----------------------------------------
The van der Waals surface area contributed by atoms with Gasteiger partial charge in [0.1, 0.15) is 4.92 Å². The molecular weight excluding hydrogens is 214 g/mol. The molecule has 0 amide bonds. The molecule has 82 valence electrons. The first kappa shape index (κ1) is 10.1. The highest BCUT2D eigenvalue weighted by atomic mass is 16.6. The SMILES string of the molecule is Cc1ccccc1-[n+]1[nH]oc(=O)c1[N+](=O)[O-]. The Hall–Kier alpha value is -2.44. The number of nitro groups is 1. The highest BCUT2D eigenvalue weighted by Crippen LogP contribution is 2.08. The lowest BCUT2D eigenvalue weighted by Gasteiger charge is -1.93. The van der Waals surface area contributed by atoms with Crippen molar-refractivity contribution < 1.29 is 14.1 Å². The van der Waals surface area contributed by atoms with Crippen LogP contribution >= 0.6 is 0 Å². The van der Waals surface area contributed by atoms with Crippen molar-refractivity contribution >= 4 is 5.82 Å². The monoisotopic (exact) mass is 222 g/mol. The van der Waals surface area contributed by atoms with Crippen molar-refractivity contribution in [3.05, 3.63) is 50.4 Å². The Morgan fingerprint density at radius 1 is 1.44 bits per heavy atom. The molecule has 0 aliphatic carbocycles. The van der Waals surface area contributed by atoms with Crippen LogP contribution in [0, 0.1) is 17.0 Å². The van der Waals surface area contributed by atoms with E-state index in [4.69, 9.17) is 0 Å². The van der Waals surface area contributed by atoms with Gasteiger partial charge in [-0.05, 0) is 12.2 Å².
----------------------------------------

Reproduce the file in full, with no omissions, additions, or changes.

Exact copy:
The van der Waals surface area contributed by atoms with Gasteiger partial charge in [0.1, 0.15) is 4.92 Å². The molecular weight excluding hydrogens is 214 g/mol. The molecule has 0 amide bonds. The molecule has 82 valence electrons. The first kappa shape index (κ1) is 10.1. The highest BCUT2D eigenvalue weighted by atomic mass is 16.6. The SMILES string of the molecule is Cc1ccccc1-[n+]1[nH]oc(=O)c1[N+](=O)[O-]. The Hall–Kier alpha value is -2.44. The number of nitro groups is 1. The highest BCUT2D eigenvalue weighted by Crippen LogP contribution is 2.08. The lowest BCUT2D eigenvalue weighted by Gasteiger charge is -1.93. The van der Waals surface area contributed by atoms with Crippen molar-refractivity contribution < 1.29 is 14.1 Å². The van der Waals surface area contributed by atoms with Crippen LogP contribution >= 0.6 is 0 Å². The van der Waals surface area contributed by atoms with Crippen molar-refractivity contribution >= 4 is 5.82 Å². The monoisotopic (exact) mass is 222 g/mol. The van der Waals surface area contributed by atoms with Crippen molar-refractivity contribution in [3.05, 3.63) is 50.4 Å². The Morgan fingerprint density at radius 1 is 1.44 bits per heavy atom. The molecule has 0 aliphatic carbocycles. The van der Waals surface area contributed by atoms with Crippen LogP contribution in [0, 0.1) is 17.0 Å². The van der Waals surface area contributed by atoms with E-state index in [4.69, 9.17) is 0 Å². The van der Waals surface area contributed by atoms with Gasteiger partial charge in [-0.05, 0) is 12.2 Å².